Direct sequencing of single, native RNA molecules through nanopores has a strong potential to transform research in all aspects of RNA biology and clinical diagnostics. The existing platform from Oxford Nanopore Technologies is unable to sequence the very 5′ ends of RNAs and is limited to polyadenylated molecules. Here, we develop True End-to-end RNA Sequencing (TERA-Seq), a platform that addresses these limitations, permitting more thorough transcriptome characterization. TERA-Seq describes both poly-and non-polyadenylated RNA molecules and accurately identifies their native 5′ and 3′ ends by ligating uniquely designed adapters that are sequenced along with the transcript. We find that capped, full-length mRNAs in human cells show marked variation of poly(A) tail lengths at the single molecule level. We report prevalent capping downstream of canonical transcriptional start sites in otherwise fully spliced and polyadenylated molecules. We reveal RNA processing and decay at single molecule level and find that mRNAs decay cotranslationally, often from their 5′ ends, while frequently retaining poly(A) tails. TERA-Seq will prove useful in many applications where true end-to-end direct sequencing of single, native RNA molecules and their isoforms is desirable.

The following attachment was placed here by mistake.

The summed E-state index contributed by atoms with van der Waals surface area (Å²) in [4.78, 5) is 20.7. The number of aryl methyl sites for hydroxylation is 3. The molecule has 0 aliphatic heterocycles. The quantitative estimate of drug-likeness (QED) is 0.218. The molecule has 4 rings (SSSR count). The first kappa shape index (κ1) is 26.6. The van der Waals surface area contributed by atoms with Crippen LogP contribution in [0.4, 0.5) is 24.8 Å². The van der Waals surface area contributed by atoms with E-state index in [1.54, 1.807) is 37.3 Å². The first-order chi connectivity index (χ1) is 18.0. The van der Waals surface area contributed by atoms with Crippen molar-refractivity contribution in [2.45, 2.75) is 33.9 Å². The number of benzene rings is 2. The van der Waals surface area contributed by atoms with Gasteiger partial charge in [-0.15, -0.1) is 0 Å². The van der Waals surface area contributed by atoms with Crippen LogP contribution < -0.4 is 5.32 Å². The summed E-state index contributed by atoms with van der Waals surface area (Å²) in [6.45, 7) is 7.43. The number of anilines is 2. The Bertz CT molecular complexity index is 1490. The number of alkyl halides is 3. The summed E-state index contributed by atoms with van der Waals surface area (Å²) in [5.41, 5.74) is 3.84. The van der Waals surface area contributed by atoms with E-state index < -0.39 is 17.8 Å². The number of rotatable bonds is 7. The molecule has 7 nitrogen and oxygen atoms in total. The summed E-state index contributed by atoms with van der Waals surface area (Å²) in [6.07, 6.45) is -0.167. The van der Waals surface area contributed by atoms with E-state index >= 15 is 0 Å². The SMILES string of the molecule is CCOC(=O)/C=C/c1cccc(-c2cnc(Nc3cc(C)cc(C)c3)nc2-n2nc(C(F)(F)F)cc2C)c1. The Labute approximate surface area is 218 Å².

Recommended CitationIbrahim, Fadia; Oppelt, Jan; Maragkakis, Manolis; and Mourelatos, Zissimos, "TERA-Seq: true end-to-end sequencing of native RNA molecules for transcriptome characterization" (2021). Department of Biochemistry and Molecular Biology Faculty Papers. Paper 202.
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